The new Apple TV is out: what should gamers expect?
The latest, radical, update of Apple TV, has expanded the set top box, into gamers territory, and according to a recent review by CNET’s Scott Stein, the brand new device does not skimp on performance.
According to Stein’s hands-on experience, the new Apple TV is capable of running virtually all games available in the App Store, from the most simple, to the most graphically intensive.
By this token, we can see how this is great news for developers, as, prior to the latest refresh of Apple TV, the iPad Air has been the biggest screen on which to experience iOS games so far, at a resolution, though respectable, that is still restricted to a tiny frame, and far from being capable of offering details that only a big home entertainment-sized display can offer.
Firing up your new Apple TV on a 50 inch screen or larger, means to display iOS content using a native resolution of 1080p. While this is far from being 4K or 5K resolution, it represents a staggering difference, compared to any number of iOS devices.
Games like Shadowmatic, Mr. Crab, and Geometry Wars, are described to look and play well enough to be worthy of established gaming consoles like PS4 or Xbox, with full support for HD, and flawless refresh rate.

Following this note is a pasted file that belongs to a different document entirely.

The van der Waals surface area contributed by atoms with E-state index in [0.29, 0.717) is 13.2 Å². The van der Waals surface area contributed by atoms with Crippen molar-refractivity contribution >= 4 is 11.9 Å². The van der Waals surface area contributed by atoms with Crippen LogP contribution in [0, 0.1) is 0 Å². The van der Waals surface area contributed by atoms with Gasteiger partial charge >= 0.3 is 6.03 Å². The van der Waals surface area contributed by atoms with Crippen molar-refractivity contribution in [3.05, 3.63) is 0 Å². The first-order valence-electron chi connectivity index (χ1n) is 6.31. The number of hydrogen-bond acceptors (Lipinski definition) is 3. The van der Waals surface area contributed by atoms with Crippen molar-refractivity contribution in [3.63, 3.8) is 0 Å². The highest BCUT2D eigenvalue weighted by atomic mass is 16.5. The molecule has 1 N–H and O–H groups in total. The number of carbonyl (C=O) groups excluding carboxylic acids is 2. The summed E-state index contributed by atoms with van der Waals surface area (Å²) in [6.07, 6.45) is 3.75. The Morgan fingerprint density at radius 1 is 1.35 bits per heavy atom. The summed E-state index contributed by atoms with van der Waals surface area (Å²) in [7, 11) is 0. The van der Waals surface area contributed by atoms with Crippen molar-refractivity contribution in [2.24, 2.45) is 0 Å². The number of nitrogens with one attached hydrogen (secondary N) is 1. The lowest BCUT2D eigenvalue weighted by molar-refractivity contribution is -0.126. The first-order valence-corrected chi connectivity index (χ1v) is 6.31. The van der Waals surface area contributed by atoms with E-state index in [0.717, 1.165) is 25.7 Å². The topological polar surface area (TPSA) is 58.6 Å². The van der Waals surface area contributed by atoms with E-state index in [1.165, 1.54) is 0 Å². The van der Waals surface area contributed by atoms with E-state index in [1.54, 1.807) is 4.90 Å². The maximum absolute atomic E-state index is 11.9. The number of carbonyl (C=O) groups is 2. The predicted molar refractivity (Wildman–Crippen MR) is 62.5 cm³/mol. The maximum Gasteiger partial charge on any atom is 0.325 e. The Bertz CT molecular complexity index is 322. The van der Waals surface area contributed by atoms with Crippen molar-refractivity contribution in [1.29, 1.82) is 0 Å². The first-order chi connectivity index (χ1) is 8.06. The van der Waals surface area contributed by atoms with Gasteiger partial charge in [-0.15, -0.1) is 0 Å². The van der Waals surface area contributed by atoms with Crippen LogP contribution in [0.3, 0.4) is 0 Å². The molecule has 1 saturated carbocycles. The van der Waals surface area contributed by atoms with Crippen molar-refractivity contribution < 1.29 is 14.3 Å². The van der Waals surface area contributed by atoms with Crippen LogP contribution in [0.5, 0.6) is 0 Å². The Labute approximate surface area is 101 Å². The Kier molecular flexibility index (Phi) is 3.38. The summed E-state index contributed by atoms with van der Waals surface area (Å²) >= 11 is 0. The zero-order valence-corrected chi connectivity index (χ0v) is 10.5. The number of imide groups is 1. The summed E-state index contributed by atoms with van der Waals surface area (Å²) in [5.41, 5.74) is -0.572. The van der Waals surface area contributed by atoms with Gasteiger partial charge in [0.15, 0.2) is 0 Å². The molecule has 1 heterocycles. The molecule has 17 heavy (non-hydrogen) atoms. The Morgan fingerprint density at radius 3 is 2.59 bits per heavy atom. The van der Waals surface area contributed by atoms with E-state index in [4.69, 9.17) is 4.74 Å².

The reinvented Apple Remote is now a requirement for developers to support games playable on Apple TV. By that token, the Apple TV also supports third party controllers, like the Steelseries Game Pad. This nice addition opens iOS games to a much wider audience, including console gamers, who will find support for a more traditional style of game pad, one more reason to consider Apple TV as an additional game console.
While Apple TV won’t allow gamers to experience AAA titles like Fallout 4, Uncharted, or Halo, or evolve into anything more than a streaming box capable of running iOS games, the experience is reportedly quite dramatic, and enough life-like for casual gamers to delve into.
Since Apple TV enables access to the App Store, all games purchased using an iPhone or iPad, will be instantly available for download on Apple TV. this is an added perk, as it means that gamers will be able to preview more intensive games on their devices, and decide whether or not they’d look forward to play them at home.
This also means that game developers on iOS will have a better chance at creating a following around their titles.
The final verdict, according to Stein, is that Apple TV has a lot of potential, and it makes “...a semi-compelling case as a game system already, with just a few games...”.
While other streaming boxes, such as Fire TV, Chromecast, and most notably nVidia Shield, support casual game play, game consoles are a long way from being threatened. With that said, it’s easy to see how casual gaming may soon become a bigger deal than the smartphone and tablet universe it’s been living in.